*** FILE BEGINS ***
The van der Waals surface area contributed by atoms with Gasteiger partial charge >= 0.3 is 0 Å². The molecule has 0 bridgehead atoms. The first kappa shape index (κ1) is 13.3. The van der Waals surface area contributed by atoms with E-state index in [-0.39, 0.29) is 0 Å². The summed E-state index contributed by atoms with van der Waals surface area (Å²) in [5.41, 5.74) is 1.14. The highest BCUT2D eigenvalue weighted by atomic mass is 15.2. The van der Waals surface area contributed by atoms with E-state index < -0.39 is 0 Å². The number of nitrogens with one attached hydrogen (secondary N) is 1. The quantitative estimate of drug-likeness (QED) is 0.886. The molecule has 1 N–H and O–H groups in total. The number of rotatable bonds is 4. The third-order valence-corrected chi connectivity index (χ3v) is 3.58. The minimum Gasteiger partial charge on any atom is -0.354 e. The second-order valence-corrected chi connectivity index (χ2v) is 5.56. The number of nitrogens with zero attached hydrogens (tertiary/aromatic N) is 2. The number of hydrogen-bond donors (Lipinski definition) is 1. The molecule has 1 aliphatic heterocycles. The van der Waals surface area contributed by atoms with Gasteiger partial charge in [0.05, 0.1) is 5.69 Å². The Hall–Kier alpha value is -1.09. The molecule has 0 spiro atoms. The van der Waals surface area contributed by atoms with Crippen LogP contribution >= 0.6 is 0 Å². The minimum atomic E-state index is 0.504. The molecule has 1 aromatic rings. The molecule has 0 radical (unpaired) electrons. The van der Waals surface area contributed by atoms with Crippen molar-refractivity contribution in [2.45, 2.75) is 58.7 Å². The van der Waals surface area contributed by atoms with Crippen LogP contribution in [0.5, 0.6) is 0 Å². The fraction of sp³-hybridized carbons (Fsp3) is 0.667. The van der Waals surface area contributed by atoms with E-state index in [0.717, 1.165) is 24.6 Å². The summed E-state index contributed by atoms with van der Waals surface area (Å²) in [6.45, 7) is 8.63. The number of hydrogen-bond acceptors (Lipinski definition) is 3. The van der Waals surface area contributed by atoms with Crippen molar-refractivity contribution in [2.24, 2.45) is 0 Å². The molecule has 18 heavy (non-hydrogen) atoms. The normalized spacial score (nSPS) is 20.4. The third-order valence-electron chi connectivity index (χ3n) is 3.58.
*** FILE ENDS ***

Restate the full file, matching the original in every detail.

The van der Waals surface area contributed by atoms with Gasteiger partial charge >= 0.3 is 0 Å². The molecule has 0 bridgehead atoms. The first kappa shape index (κ1) is 13.3. The van der Waals surface area contributed by atoms with E-state index in [-0.39, 0.29) is 0 Å². The summed E-state index contributed by atoms with van der Waals surface area (Å²) in [5.41, 5.74) is 1.14. The highest BCUT2D eigenvalue weighted by atomic mass is 15.2. The van der Waals surface area contributed by atoms with E-state index < -0.39 is 0 Å². The number of nitrogens with one attached hydrogen (secondary N) is 1. The quantitative estimate of drug-likeness (QED) is 0.886. The molecule has 1 N–H and O–H groups in total. The number of rotatable bonds is 4. The third-order valence-corrected chi connectivity index (χ3v) is 3.58. The minimum Gasteiger partial charge on any atom is -0.354 e. The second-order valence-corrected chi connectivity index (χ2v) is 5.56. The number of nitrogens with zero attached hydrogens (tertiary/aromatic N) is 2. The number of hydrogen-bond donors (Lipinski definition) is 1. The molecule has 1 aliphatic heterocycles. The van der Waals surface area contributed by atoms with Gasteiger partial charge in [0.05, 0.1) is 5.69 Å². The Hall–Kier alpha value is -1.09. The molecule has 0 spiro atoms. The van der Waals surface area contributed by atoms with Crippen LogP contribution >= 0.6 is 0 Å². The minimum atomic E-state index is 0.504. The molecule has 1 aromatic rings. The molecule has 0 radical (unpaired) electrons. The van der Waals surface area contributed by atoms with Crippen molar-refractivity contribution in [2.45, 2.75) is 58.7 Å². The van der Waals surface area contributed by atoms with Crippen LogP contribution in [0.5, 0.6) is 0 Å². The fraction of sp³-hybridized carbons (Fsp3) is 0.667. The van der Waals surface area contributed by atoms with E-state index in [0.717, 1.165) is 24.6 Å². The summed E-state index contributed by atoms with van der Waals surface area (Å²) in [6.45, 7) is 8.63. The number of hydrogen-bond acceptors (Lipinski definition) is 3. The van der Waals surface area contributed by atoms with Crippen molar-refractivity contribution in [2.24, 2.45) is 0 Å². The molecule has 18 heavy (non-hydrogen) atoms. The normalized spacial score (nSPS) is 20.4. The third-order valence-electron chi connectivity index (χ3n) is 3.58.